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It was 50 years ago today

Friday, 10.19.2007 / 9:00 AM / Columns

By John Kreiser - NHL.com Columnist

Today is the 50th anniversary of Maurice Richard’s 500th goal – the Rocket became the first player to reach the 500-goal mark when he scored against Chicago’s Glenn Hall at the Forum during a 3-1 victory. Since then, 38 more players have reached the 500-goal mark. Some lesser-known facts about 500th goals and the players who’ve scored (and allowed) them).

* Toronto’s Mats Sundin is one of only two players to get No. 500 while shorthanded (Gordie Howe was the other). But Sundin is the only one to reach the milestone with a shorthanded tally in overtime. He beat Calgary’s Miikka Kiprusoff 50 seconds into OT last Oct. 14 to give the Leafs a 5-4 win.

* Nineteen teams have had a player score No. 500; Detroit has the most with five, one more than Montreal and Chicago.

* Nineteen teams (not all the same ones) have surrendered a 500th goal.

* Kiprusoff was the fifth Calgary goaltender to allow one – Vancouver and Colorado are next with four.

* The first three players to reach the 500-goal mark, Richard, Howe and Bobby Hull, all did so against Hall of Famers (Hall, Gump Worsley and Ed Giacomin). The only Hall of Famer to allow a 500th goal since then was Patrick Roy, who surrendered three – more than any other goaltender. No one else has allowed more than one. Five players reached the 500-goal mark in 2006-07, the most in any season. San Jose’s Jeremy Roenick (497) might be the only player to get there this season.

Panthers ‘own’ Habs -- In the long, storied history of the Montreal Canadiens, the Florida Panthers have a unique distinction: They are the only team with a winning record against the Habs in Montreal.

Florida’s 2-1 shootout victory at the Bell Centre Tuesday night improved the Panthers’ record against the Canadiens in Montreal to 13-7-3 with four overtime/shootout losses. In their last three visits to the Bell Centre, the Panthers have allowed just one goal in regulation time.

Overall, the Panthers are 26-16-6, with four overtime/shootout losses, against the Canadiens since entering the NHL in 1993. The Buffalo Sabres are the only other team with a winning record against Montreal -- they bring a record of 97-91-31, with two overtime losses, to the Bell Centre Saturday night.

Home, sweet home -- Anaheim’s games at the Honda Center against Minnesota Sunday and Detroit Monday marked only the fifth time in the Ducks’ 14 NHL seasons that they’ve played home games on consecutive nights. They split this pair, losing to Minnesota, 2-0, before a 6-3 victory over Detroit. The Ducks hadn’t played back-to-back home games since March 12-13, 2004, when they beat Chicago and San Jose on consecutive nights.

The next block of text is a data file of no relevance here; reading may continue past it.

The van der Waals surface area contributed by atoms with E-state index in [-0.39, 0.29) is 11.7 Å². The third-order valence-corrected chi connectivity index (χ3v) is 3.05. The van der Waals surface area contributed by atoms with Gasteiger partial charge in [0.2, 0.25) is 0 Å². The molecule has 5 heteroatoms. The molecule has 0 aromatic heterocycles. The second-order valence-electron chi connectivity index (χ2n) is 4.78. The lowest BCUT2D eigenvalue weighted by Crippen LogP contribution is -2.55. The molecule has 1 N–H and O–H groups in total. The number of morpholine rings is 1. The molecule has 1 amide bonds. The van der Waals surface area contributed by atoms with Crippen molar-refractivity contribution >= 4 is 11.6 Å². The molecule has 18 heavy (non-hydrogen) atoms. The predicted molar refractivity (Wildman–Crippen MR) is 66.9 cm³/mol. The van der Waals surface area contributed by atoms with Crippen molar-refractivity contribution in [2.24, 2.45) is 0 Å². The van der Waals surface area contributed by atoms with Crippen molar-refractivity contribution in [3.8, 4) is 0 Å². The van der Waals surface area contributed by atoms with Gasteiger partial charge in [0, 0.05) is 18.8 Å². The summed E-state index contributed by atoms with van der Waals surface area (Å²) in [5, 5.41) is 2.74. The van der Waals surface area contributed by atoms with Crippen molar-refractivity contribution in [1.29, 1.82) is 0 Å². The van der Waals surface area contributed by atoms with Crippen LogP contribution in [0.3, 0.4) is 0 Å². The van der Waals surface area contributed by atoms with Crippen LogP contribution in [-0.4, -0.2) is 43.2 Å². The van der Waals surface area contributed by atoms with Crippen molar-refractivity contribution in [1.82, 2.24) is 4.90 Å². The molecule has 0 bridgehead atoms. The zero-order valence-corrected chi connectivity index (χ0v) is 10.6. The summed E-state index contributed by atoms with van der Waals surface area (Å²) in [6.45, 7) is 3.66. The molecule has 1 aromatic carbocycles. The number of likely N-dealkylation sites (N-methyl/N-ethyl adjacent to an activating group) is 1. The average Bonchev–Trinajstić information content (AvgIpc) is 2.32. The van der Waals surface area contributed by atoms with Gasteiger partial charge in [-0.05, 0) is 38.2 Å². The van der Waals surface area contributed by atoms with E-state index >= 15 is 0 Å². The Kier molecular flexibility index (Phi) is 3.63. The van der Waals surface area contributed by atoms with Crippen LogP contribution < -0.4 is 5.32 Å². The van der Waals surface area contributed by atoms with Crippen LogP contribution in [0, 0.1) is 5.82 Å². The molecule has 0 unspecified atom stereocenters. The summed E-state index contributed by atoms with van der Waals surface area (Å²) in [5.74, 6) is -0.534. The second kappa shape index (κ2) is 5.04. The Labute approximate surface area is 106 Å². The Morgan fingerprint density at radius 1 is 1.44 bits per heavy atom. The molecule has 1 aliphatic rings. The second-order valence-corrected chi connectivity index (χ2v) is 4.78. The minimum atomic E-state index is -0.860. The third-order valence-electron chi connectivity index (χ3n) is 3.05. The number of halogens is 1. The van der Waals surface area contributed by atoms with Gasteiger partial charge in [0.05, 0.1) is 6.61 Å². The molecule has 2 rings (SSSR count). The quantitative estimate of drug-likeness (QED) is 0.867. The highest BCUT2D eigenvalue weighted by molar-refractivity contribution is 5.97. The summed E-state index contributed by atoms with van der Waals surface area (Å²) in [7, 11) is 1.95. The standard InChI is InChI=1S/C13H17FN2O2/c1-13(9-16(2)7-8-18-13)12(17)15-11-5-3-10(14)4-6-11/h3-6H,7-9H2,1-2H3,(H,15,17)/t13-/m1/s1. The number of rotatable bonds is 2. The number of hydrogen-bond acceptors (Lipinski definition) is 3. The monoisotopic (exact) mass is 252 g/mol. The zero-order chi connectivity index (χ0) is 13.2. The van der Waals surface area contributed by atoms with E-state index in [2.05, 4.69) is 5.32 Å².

It’s a new season, part one -- Though Pittsburgh led the NHL last season with 94 power-play goals, the Penguins were just 2-for-23 in eight games against the New Jersey Devils. The Penguins needed less than 40 minutes in their first meeting in 2007-08 to better than total – they connected three times in their first five chances against the Devils Wednesday night when the teams met for the first time in the new season.

It’s a new season, part two -- Among the things the Nashville Predators did well on the way to piling up 110 points last season was not allow shorthanded goals. The Preds surrendered a league-low two in 82 games. So much for last season: Nashville matched that total by allowing shorthanded tallies in back-to-back games on Oct. 11 and 13.

Rally to remember -- Colorado’s 5-4 shootout victory over Calgary marked only the third time since the start of the 2005-06 season that a team rallied to win after trailing by four goals. Pittsburgh spotted Washington a 4-0 lead last Dec. 11 before rallying to win 5-4 in a shootout, and Dallas fell behind 4-0 to Los Angeles on Oct. 5, 2005, the opening night of the 2005-06 season, before rallying for a 5-4 victory.

Totally dominated -- How badly did the Atlanta Thrashers struggle while losing their first six games of the season? Consider that the two goals they scored in the first period in their 5-3 victory over the New York Rangers on Thursday night matched the total they scored in the first period in their previous six games combined. They allowed the first goal all six times, were never ahead after the first period and had been out-shot in every period. The Thrashers were also equal-opportunity losers: They were 0-2-0 against each of the three divisions in the Eastern Conference.

Unique goal -- When Marc-Andre Bergeron of the New York Islanders scored against the Rangers on Oct. 10, he accomplished something that hadn’t been done in more than four years. Bergeron’s goal with less than four seconds left in the first period was scored with the teams skating 3-on-3. It was the first regulation goal scored with both teams having three skaters since Feb. 27, 2003, when Montreal defenseman Craig Rivet scored at 16:41 of the second period of a 6-3 home loss to Minnesota. There have been four 3-on-3 goals scored since then, but they all came during overtime – with each team skating down one man after starting 4-on-4.

Road power -- The New York Islanders aren’t getting many power-play chances on the road, but they’re making the most of the ones they receive. The Isles have just 17 power-play opportunities in their first four road games, but have cashed in on seven of them, including three in Thursday night’s 5-2 victory at Washington. In contrast to their road success (41.2 percent), the Isles are just 1-for-14 (7.1 percent) in three home games.

Quote of the Day

I'm hoping Bob [Murray] didn't go out and get Dany Heatley just to get someone. I'm sure he's excited and motivated.

— Anaheim Ducks coach Bruce Boudreau on general manager Bob Murray's decision to sign Dany Heatley